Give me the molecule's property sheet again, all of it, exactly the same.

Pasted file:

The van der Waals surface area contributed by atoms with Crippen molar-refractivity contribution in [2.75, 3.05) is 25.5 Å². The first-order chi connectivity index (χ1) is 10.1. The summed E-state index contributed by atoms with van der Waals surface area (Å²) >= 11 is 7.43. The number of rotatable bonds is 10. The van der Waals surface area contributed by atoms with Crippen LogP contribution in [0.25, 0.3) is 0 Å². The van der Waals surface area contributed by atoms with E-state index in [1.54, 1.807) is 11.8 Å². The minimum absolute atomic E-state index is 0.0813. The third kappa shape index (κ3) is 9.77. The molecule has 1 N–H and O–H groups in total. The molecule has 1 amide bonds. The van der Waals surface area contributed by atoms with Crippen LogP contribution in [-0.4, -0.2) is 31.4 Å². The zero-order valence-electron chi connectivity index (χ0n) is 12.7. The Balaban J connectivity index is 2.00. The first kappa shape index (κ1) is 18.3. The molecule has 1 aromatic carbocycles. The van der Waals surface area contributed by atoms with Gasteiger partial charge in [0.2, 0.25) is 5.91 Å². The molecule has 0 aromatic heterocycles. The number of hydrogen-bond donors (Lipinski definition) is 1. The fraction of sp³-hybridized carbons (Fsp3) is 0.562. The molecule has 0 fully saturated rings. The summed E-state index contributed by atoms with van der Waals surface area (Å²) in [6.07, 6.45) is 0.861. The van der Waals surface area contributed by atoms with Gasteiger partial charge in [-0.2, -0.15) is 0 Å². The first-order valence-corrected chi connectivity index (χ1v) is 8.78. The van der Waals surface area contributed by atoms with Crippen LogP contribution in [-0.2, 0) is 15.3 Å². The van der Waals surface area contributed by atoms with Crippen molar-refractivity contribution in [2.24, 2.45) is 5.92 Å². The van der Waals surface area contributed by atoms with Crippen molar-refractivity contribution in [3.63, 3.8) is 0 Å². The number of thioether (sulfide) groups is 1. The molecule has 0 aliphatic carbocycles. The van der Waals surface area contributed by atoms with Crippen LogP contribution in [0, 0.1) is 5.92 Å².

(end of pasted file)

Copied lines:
The van der Waals surface area contributed by atoms with Crippen molar-refractivity contribution in [2.75, 3.05) is 25.5 Å². The first-order chi connectivity index (χ1) is 10.1. The summed E-state index contributed by atoms with van der Waals surface area (Å²) >= 11 is 7.43. The number of rotatable bonds is 10. The van der Waals surface area contributed by atoms with Crippen LogP contribution in [0.25, 0.3) is 0 Å². The van der Waals surface area contributed by atoms with E-state index in [1.54, 1.807) is 11.8 Å². The minimum absolute atomic E-state index is 0.0813. The third kappa shape index (κ3) is 9.77. The molecule has 1 N–H and O–H groups in total. The molecule has 1 amide bonds. The van der Waals surface area contributed by atoms with Crippen LogP contribution in [-0.4, -0.2) is 31.4 Å². The zero-order valence-electron chi connectivity index (χ0n) is 12.7. The Balaban J connectivity index is 2.00. The first kappa shape index (κ1) is 18.3. The molecule has 1 aromatic carbocycles. The van der Waals surface area contributed by atoms with Gasteiger partial charge in [0.2, 0.25) is 5.91 Å². The molecule has 0 aromatic heterocycles. The number of hydrogen-bond donors (Lipinski definition) is 1. The fraction of sp³-hybridized carbons (Fsp3) is 0.562. The molecule has 0 fully saturated rings. The summed E-state index contributed by atoms with van der Waals surface area (Å²) in [6.07, 6.45) is 0.861. The van der Waals surface area contributed by atoms with Gasteiger partial charge in [-0.2, -0.15) is 0 Å². The first-order valence-corrected chi connectivity index (χ1v) is 8.78. The van der Waals surface area contributed by atoms with Crippen LogP contribution in [-0.2, 0) is 15.3 Å². The van der Waals surface area contributed by atoms with Crippen molar-refractivity contribution in [2.24, 2.45) is 5.92 Å². The van der Waals surface area contributed by atoms with Crippen molar-refractivity contribution in [3.63, 3.8) is 0 Å². The number of thioether (sulfide) groups is 1. The molecule has 0 aliphatic carbocycles. The van der Waals surface area contributed by atoms with Crippen LogP contribution in [0, 0.1) is 5.92 Å².